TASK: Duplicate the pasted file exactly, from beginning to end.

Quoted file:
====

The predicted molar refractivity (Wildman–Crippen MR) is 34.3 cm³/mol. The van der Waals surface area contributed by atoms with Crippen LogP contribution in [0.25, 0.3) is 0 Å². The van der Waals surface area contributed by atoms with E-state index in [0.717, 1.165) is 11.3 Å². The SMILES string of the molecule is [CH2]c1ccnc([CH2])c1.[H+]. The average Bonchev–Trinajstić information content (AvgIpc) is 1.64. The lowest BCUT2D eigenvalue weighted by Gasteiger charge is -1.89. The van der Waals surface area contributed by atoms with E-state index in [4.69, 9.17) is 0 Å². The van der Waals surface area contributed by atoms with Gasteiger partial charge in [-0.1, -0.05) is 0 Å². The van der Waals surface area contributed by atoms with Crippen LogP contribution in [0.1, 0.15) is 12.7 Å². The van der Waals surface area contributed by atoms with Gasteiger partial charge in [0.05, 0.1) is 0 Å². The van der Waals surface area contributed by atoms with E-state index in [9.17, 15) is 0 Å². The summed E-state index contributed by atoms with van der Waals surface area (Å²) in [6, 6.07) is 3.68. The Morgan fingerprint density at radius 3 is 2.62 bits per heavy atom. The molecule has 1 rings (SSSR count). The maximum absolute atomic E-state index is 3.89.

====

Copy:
The predicted molar refractivity (Wildman–Crippen MR) is 34.3 cm³/mol. The van der Waals surface area contributed by atoms with Crippen LogP contribution in [0.25, 0.3) is 0 Å². The van der Waals surface area contributed by atoms with E-state index in [0.717, 1.165) is 11.3 Å². The SMILES string of the molecule is [CH2]c1ccnc([CH2])c1.[H+]. The average Bonchev–Trinajstić information content (AvgIpc) is 1.64. The lowest BCUT2D eigenvalue weighted by Gasteiger charge is -1.89. The van der Waals surface area contributed by atoms with E-state index in [4.69, 9.17) is 0 Å². The van der Waals surface area contributed by atoms with Gasteiger partial charge in [-0.1, -0.05) is 0 Å². The van der Waals surface area contributed by atoms with Crippen LogP contribution in [0.1, 0.15) is 12.7 Å². The van der Waals surface area contributed by atoms with Gasteiger partial charge in [0.05, 0.1) is 0 Å². The van der Waals surface area contributed by atoms with E-state index in [9.17, 15) is 0 Å². The summed E-state index contributed by atoms with van der Waals surface area (Å²) in [6, 6.07) is 3.68. The Morgan fingerprint density at radius 3 is 2.62 bits per heavy atom. The molecule has 1 rings (SSSR count). The maximum absolute atomic E-state index is 3.89.